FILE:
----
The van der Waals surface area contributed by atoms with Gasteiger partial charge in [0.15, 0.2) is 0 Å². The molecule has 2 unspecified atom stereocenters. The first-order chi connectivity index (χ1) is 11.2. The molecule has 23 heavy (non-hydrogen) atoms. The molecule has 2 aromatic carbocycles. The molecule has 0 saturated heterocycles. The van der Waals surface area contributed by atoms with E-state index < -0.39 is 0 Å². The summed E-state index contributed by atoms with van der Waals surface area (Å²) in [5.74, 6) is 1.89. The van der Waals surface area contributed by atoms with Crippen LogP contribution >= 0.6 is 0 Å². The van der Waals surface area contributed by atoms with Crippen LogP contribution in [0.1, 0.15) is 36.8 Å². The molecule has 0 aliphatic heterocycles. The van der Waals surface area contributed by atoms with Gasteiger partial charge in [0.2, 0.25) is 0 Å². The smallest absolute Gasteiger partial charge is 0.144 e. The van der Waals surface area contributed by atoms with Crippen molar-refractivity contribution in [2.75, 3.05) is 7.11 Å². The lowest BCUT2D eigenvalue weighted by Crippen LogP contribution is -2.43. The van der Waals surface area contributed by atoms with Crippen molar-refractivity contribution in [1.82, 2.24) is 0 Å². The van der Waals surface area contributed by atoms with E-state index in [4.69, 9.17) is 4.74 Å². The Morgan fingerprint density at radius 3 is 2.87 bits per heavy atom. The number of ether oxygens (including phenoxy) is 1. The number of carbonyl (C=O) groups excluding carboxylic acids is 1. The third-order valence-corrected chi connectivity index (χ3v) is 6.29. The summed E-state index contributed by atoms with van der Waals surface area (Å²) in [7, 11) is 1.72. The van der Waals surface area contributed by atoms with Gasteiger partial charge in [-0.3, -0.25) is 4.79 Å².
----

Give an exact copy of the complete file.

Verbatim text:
The van der Waals surface area contributed by atoms with Gasteiger partial charge in [0.15, 0.2) is 0 Å². The molecule has 2 unspecified atom stereocenters. The first-order chi connectivity index (χ1) is 11.2. The molecule has 23 heavy (non-hydrogen) atoms. The molecule has 2 aromatic carbocycles. The molecule has 0 saturated heterocycles. The van der Waals surface area contributed by atoms with E-state index < -0.39 is 0 Å². The summed E-state index contributed by atoms with van der Waals surface area (Å²) in [5.74, 6) is 1.89. The van der Waals surface area contributed by atoms with Crippen LogP contribution >= 0.6 is 0 Å². The van der Waals surface area contributed by atoms with Crippen LogP contribution in [0.1, 0.15) is 36.8 Å². The molecule has 0 aliphatic heterocycles. The van der Waals surface area contributed by atoms with Gasteiger partial charge in [0.2, 0.25) is 0 Å². The smallest absolute Gasteiger partial charge is 0.144 e. The van der Waals surface area contributed by atoms with Crippen molar-refractivity contribution in [2.75, 3.05) is 7.11 Å². The lowest BCUT2D eigenvalue weighted by Crippen LogP contribution is -2.43. The van der Waals surface area contributed by atoms with Crippen molar-refractivity contribution in [1.82, 2.24) is 0 Å². The van der Waals surface area contributed by atoms with E-state index in [4.69, 9.17) is 4.74 Å². The Morgan fingerprint density at radius 3 is 2.87 bits per heavy atom. The number of ether oxygens (including phenoxy) is 1. The number of carbonyl (C=O) groups excluding carboxylic acids is 1. The third-order valence-corrected chi connectivity index (χ3v) is 6.29. The summed E-state index contributed by atoms with van der Waals surface area (Å²) in [7, 11) is 1.72. The van der Waals surface area contributed by atoms with Gasteiger partial charge in [-0.3, -0.25) is 4.79 Å².